NSS Home Page -> Nature Sounds Newsletter -> Spring 1997 -> Poetic Expression

Image of the Howlin Wolf

The Golden Breasted One
by D. L. Keegan

If I could be other than Human
A she-hawk, he-hawk
Careening off the cliffs of grass
and sound
Dropping to prey.

Drop down on any wind
Any current
Capture my raw meat
Tear between talon
Raptor beak
I would rip its beating heart
Give thanks be to the creator
Screaming of my feast
Thanks in eating
Wasting nothing
but feather
and claw
which the shaman collect.

Mate in the empty sky
Naked of all concern
save plummeting entangled in the excited
waves of air
keening buffeted feathers back hard
Let in the sun
Oiled flesh
back-stroking the sky
Taking and giving

If I could
I'd own the wings I fly upon
Trust nature to provide
Call of survival
given me
drop down
my Golden Breasted one.

  D. L. Keegan --- March 6, 1997
P.O.Box 947,
Port Townsend, WA 98368
(360) 385-6694

by T. A. (Tom) Barron

"The ultimate gift of the wilderness, for me, is not the glowing vistas, the marvellous creatures, nor even the crystalline air. It is that precious quality so often drowned by the cacophony of modern life, that quality called silence.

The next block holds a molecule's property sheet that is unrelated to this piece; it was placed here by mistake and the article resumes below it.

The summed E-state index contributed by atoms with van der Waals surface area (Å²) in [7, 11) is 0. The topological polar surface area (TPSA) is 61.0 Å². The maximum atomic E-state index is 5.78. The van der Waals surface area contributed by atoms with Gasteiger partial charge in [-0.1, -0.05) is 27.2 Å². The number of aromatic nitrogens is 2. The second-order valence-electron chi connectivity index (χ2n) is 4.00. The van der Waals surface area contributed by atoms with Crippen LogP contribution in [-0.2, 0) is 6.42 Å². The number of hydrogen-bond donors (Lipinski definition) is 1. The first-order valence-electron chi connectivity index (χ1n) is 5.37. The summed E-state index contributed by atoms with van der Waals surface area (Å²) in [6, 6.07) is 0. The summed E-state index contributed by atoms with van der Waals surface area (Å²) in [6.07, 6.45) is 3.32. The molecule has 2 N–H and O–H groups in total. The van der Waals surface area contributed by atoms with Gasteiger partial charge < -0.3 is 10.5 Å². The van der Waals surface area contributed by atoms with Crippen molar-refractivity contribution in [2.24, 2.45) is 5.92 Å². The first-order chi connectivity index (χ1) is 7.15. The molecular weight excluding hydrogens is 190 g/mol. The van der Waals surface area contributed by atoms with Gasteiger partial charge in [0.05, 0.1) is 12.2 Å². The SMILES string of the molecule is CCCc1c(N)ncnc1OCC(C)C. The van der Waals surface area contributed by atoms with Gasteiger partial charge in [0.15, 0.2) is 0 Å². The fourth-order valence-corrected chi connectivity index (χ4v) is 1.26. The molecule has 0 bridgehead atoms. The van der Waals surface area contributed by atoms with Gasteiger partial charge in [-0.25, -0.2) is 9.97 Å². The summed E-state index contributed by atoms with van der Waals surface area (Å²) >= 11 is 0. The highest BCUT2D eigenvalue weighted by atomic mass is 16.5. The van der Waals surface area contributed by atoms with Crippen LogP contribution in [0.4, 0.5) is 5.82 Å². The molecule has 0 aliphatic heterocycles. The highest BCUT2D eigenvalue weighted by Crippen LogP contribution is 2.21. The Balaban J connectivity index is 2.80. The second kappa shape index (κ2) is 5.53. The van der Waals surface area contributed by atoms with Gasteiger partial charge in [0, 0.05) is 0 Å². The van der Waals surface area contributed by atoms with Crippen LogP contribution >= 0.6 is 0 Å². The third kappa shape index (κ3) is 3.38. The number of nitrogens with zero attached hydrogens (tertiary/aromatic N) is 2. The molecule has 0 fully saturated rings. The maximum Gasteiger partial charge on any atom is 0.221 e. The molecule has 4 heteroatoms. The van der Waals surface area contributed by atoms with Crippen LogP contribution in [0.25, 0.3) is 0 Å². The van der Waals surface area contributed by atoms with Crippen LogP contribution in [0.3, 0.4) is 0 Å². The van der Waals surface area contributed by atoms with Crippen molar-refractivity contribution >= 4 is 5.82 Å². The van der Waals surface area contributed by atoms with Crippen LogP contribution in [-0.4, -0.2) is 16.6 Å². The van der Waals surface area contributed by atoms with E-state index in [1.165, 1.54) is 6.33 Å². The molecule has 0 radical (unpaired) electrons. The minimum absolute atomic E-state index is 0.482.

To sit upon a ledge on a mountain ridge in the silence is to become part of the stone, the water, the wide open sky. To listen to silence, truly listen, is to hear echoes across vast distances both within oneself and without.

Sometimes at such moments, I lose myself completely in the simple miracle of all that surrounds me... Still other times I am moved by the continuous power of creation, whose essence is life, and whose engine is silent."

  from "Rocky Mountain National Park: A 100 Year Perspective"
by John Fielder, T. A. Barron and Enos Mills (published September, 1995)

Articles from Spring 1997

  Dawn Songs of the Flycatcher

Poetic Expression

Letter From the Chair 5/97

Editor's Note: The NSS Website

The Gathering Place

Why Do We Sound Record? - A View From Kathy Turco

Nature Sounds Newsletter

NSS Home Page

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